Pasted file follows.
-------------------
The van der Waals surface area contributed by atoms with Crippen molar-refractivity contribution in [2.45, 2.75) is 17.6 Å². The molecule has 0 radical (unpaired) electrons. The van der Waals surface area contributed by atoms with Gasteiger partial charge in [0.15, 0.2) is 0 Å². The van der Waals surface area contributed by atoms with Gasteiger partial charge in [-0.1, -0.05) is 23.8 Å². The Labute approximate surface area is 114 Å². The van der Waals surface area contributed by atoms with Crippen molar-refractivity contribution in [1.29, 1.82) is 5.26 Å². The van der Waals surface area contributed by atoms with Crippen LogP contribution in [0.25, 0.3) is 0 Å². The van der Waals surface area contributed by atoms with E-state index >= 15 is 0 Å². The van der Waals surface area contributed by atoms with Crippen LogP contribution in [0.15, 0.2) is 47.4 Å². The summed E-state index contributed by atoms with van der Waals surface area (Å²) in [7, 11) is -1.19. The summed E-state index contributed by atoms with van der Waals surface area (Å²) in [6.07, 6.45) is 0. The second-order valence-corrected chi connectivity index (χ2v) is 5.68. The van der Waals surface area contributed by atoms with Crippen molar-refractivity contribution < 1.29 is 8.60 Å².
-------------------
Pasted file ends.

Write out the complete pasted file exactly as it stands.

The van der Waals surface area contributed by atoms with Crippen molar-refractivity contribution in [2.45, 2.75) is 17.6 Å². The molecule has 0 radical (unpaired) electrons. The van der Waals surface area contributed by atoms with Gasteiger partial charge in [0.15, 0.2) is 0 Å². The van der Waals surface area contributed by atoms with Gasteiger partial charge in [-0.1, -0.05) is 23.8 Å². The Labute approximate surface area is 114 Å². The van der Waals surface area contributed by atoms with Crippen molar-refractivity contribution in [1.29, 1.82) is 5.26 Å². The van der Waals surface area contributed by atoms with Crippen LogP contribution in [0.25, 0.3) is 0 Å². The van der Waals surface area contributed by atoms with E-state index >= 15 is 0 Å². The van der Waals surface area contributed by atoms with Crippen LogP contribution in [0.15, 0.2) is 47.4 Å². The summed E-state index contributed by atoms with van der Waals surface area (Å²) in [7, 11) is -1.19. The summed E-state index contributed by atoms with van der Waals surface area (Å²) in [6.07, 6.45) is 0. The second-order valence-corrected chi connectivity index (χ2v) is 5.68. The van der Waals surface area contributed by atoms with Crippen molar-refractivity contribution < 1.29 is 8.60 Å².